Islamic New Year in Ngebel

By Kylie Holland
March 27, 2017

On top of a mountain, surrounding a lake, lies a small village called Ngebel. 

Located in the regency of Ponorogo in East Java, this is a place where local tourists like to come enjoy the cool air and unwind, while drinking their favorite beverages and looking out to the rippling water. 

While normally a quiet village, Ngebel turns in to a crowded and full of life spectacle during the Islamic New Year (also known as Suro). The day before Suro, motorcycles can be seen and heard pouring in to Ngebel by the hundreds. Hotels are full, the cafes and restaurants are busily cranking out food, and the buzz of excitement can be felt everywhere. 

A male dancer representing the knight who led his troops to fight against their neighboring enemies.

The night before Suro is one of the only nights where men, women, and children alike are encouraged to stay out until 1:00 a.m.. Some night activities vary year to year depending on donations received and budget. For instance, some years the traditional puppet shows of Wayang Kulit make an appearance. Other years, tourists can just sit back and enjoy the mesmerizing sounds of traditional Gamelan music and singers. Although these acts vary, there are some activities that are consistent every single year.

Small torch lanterns decorate the banks of the lake creating a romantic and bright atmosphere. Around midnight, larger torches are put in the hands of about two hundred local teenagers dressed in black and white. These youths hold the torches up while walking the 5 kilometers around the lake. Spectators can see the line of lights traveling the perimeter of the lake as they relax and wait for the kids to make it back to the dock. Once all the torches have returned, they make way for the main event of the night. A designated member of the community plunges in to the water and swims out to the middle, pushing a wooden raft with the head of a goat strapped on it. Once in the middle, this person sinks the goat head to the depths of the lake as an offering and sign of devotion for the next year to come.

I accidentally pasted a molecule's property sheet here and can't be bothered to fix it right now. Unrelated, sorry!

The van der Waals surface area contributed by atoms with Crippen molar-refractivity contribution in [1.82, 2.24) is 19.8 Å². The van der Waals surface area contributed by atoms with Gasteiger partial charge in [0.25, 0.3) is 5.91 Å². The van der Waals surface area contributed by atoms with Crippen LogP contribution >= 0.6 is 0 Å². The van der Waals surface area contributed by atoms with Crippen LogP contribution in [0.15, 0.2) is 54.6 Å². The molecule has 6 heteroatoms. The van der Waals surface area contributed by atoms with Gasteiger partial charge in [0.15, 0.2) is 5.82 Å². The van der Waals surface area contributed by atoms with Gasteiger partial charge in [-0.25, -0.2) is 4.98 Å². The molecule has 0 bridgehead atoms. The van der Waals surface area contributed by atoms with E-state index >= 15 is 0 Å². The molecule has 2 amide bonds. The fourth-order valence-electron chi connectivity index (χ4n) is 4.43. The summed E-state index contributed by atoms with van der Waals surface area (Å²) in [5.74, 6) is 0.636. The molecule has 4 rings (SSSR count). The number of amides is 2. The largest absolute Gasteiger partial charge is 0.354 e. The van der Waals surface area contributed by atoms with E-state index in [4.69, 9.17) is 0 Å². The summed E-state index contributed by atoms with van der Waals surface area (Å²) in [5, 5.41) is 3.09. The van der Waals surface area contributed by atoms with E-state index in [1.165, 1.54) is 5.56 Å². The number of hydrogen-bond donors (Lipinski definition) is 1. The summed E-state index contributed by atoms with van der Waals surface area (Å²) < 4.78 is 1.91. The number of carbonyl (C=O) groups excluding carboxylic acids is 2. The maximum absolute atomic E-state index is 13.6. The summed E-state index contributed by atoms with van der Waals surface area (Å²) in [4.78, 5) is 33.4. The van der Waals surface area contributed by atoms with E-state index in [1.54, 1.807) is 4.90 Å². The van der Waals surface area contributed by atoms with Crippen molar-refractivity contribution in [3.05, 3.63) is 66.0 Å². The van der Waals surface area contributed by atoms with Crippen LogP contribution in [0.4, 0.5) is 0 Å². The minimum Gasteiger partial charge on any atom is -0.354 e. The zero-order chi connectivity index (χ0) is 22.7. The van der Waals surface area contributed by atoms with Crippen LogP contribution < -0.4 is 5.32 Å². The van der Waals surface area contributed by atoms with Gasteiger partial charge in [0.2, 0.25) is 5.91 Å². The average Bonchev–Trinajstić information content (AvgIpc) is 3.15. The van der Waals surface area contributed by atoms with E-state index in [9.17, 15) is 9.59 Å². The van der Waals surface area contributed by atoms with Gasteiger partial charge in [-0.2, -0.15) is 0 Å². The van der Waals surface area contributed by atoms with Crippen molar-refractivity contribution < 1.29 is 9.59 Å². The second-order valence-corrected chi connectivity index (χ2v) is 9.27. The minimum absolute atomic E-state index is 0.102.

Gunungan, a resemblance of a mountain that symbolizes the cosmology of Java.

After a long night, events on the day of Suro get started around 10:00 a.m.. The mayor of the regency is always in attendance, as well as other prominent individuals in the community. Locals and tourists gather around to watch awards being handed out and elegant dancers dressed in beautiful costumes. Reog, the famous and traditional dance from this regency, is always performed with flare. 

After Reog, a massive cone of rice (nasi tumpeng) and a giant mountain of fruit (gunungan buah), both between 5-6 feet tall, are brought out. The gunungan buah is placed in the center of the road. A countdown begins, and on the mark, individuals start rushing towards the fruit to try and grab a piece! It is said that if you are able to grab a piece of fruit from the mound, your family will have good luck for the next year. As for the nasi tumpeng, this rice cone is placed in the water on a raft and pushed to the middle of the lake, just like the goat head the night before. The rice is sunk in the lake as an offering in hopes of prosperity. 

Once these activities take place, the bumping of Indonesian Dangdut music is played on stage for the rest of the afternoon. Tourists and locals mingle, happily dancing the hours away, laughing over coffee, and still watching that rippling water, hoping for a successful and joyful year until they can come back to Ngebel for the next Suro celebration.

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